Clinical guidelines may lead to better prescribing practices

Originally Published By 2 Minute Medicine®. Reused on MPR with permission.

1. Following clinical guidelines release, decreases were observed in the overall rate of opioid prescribing.

2. Guidelines may be associated with reduced high-dosage opioid prescriptions and the percentage of patients with overlapping benzodiazepine and opioid prescriptions.

Evidence Rating Level: 2 (Good)

Study Rundown: Opioid overuse and misuse remains a significant problem in North America. Although opioid prescribing in the United States has declined, with respect to the overall number of prescriptions written and the frequency of specific risky prescribing practices, one of the more significant reductions in opioid prescription occurred at the same time as the Centers for Disease Control and Prevention's (CDC) Guideline for Prescribing Opioids for Chronic Pain. The authors of this study aimed to test the hypothesis that these guidelines corresponded to a decline in specific opioid prescribing practices. One limitation of this study was that there was no control population within the study. Furthermore, the authors did not capture prescriptions dispensed directly or via mail order. Study strengths consisted of the large population data represented opioid prescribing statistics across the United States.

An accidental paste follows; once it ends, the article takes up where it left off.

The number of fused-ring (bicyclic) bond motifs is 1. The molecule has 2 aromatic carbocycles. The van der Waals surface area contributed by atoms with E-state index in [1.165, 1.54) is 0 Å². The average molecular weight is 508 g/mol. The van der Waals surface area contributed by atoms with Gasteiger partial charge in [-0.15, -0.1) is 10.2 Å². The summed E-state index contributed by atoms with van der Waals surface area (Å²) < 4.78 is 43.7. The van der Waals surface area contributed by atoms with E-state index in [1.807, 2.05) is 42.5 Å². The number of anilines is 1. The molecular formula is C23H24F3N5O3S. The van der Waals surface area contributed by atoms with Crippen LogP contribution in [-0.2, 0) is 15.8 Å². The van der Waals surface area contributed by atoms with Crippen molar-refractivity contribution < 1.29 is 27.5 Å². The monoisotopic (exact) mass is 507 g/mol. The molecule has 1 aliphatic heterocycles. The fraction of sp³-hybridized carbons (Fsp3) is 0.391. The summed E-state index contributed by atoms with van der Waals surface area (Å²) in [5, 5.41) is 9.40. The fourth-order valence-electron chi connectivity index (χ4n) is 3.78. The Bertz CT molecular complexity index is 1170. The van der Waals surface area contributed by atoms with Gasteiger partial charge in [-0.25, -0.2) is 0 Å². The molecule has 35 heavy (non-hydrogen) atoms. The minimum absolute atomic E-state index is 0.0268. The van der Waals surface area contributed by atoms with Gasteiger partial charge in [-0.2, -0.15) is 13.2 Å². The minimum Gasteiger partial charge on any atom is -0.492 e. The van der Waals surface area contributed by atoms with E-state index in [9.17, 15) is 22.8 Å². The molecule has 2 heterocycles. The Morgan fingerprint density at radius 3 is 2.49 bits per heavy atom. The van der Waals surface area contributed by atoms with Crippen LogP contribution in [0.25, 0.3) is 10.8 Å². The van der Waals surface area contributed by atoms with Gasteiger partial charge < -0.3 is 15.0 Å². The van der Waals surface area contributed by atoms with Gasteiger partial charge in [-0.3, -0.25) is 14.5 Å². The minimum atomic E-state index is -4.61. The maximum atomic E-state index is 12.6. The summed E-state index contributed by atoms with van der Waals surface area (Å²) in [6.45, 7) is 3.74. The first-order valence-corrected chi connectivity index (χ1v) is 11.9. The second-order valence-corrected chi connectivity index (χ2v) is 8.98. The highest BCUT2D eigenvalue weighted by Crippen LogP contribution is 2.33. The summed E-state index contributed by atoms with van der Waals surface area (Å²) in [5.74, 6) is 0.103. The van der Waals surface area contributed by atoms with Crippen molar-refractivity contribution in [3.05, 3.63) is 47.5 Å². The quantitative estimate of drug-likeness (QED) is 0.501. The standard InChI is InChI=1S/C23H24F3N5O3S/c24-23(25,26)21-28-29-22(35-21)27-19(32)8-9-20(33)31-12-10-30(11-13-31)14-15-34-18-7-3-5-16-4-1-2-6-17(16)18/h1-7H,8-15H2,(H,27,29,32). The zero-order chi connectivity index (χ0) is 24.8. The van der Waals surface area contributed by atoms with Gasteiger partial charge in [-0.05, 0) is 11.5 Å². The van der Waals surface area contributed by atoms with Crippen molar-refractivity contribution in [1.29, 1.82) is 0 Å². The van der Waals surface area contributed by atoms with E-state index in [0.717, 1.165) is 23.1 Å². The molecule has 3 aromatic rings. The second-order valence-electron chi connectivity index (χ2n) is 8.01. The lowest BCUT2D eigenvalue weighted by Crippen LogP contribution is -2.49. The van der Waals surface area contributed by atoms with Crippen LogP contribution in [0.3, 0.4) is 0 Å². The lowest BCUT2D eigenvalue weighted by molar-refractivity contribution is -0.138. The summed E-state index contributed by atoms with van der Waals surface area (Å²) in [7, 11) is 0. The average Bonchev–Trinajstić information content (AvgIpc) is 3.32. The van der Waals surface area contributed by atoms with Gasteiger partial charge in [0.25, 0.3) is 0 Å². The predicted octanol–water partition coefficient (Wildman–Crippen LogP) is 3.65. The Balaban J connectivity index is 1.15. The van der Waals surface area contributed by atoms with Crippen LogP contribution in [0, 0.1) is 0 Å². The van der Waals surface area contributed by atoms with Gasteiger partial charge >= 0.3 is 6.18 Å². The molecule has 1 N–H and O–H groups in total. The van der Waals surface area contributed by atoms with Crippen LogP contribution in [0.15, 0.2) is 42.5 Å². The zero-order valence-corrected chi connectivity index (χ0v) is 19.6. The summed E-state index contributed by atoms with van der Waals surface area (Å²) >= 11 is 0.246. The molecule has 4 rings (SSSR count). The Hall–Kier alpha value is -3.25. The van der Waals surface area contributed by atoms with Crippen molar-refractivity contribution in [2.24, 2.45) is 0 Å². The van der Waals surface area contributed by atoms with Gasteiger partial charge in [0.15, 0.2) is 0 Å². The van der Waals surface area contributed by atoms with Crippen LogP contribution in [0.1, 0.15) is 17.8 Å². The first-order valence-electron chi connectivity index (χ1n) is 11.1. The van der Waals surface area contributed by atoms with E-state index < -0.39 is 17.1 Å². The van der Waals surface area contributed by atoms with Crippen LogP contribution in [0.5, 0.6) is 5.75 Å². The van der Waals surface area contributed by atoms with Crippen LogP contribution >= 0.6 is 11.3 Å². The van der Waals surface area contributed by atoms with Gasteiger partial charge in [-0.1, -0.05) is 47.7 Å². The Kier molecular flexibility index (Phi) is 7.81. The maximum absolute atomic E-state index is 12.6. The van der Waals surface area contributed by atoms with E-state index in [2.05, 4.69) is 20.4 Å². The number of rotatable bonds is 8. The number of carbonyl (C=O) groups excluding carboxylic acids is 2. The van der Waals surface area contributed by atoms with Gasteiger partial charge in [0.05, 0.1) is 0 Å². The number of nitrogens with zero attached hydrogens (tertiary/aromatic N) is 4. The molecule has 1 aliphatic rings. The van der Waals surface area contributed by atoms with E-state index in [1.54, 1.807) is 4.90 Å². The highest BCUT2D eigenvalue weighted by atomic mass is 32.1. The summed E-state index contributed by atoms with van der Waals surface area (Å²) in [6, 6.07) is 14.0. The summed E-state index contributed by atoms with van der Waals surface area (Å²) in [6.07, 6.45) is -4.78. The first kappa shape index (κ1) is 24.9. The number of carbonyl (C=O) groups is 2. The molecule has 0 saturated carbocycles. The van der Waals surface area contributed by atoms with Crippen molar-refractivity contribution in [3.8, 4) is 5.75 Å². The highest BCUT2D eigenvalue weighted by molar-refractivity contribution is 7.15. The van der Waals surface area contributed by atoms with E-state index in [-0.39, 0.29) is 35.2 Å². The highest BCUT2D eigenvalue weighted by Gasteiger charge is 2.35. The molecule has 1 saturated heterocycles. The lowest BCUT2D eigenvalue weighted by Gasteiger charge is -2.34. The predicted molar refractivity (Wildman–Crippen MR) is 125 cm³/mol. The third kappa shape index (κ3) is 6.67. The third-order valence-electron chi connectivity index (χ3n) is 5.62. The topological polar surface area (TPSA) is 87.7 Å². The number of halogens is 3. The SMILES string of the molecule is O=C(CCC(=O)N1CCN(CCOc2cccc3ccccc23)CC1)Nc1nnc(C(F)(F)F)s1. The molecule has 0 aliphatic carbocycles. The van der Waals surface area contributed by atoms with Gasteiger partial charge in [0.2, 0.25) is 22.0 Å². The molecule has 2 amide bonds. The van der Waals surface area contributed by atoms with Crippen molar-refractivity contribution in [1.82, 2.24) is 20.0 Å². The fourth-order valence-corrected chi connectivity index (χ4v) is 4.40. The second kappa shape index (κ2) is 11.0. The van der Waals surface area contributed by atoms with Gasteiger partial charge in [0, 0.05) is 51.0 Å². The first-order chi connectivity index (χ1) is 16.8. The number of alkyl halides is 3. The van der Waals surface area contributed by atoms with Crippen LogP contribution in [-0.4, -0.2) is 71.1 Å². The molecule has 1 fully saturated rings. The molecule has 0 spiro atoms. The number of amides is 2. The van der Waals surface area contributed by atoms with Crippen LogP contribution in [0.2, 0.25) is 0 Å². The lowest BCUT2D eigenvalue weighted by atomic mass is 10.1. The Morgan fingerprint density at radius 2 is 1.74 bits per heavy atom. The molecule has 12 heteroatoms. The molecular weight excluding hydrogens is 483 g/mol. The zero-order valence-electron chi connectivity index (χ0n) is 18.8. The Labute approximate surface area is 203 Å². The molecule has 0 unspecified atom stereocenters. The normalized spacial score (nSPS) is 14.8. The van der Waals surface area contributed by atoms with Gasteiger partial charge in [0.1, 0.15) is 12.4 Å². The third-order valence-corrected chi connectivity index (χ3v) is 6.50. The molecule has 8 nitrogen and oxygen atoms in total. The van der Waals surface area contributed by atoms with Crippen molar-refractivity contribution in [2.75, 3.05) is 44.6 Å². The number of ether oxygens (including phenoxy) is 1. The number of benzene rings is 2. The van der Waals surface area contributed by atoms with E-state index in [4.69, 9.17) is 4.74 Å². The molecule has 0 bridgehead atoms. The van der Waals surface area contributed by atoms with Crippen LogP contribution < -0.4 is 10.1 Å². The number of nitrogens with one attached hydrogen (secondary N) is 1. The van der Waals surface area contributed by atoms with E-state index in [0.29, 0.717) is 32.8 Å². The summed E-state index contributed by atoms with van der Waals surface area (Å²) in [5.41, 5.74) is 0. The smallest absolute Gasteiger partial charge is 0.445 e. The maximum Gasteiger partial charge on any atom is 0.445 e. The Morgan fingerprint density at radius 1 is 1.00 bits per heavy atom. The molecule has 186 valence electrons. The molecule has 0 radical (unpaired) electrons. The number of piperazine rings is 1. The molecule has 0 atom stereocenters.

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Click to read the study in Annals of Internal Medicine

Relevant Reading: Reducing Opioid Prescribing Rates in Emergency Medicine

In-Depth [interrupted time series analysis]: The authors of this study conducted an interrupted time series analysis of monthly prescribing measures, using data collected from the IQVIA transactional data warehouse and the Real-World Data Longitudinal Prescriptions population-level estimates. The study setting ranged from 2012 to 2017 and assessed data from the United States. The main outcomes of interest included opioid dosage, days supplied, and overall prescribing rates, among others. In total, an average of 19.1 million opioid prescriptions were written each month. Following the release of the CDC guidelines, the authors observed a change in the overall opioid prescription rate (p < 0.001) decrease faster (March 2016) than previously. Similar trends were observed with high-dosage prescribing rate and percentage of patients with overlapping benzodiazepines.

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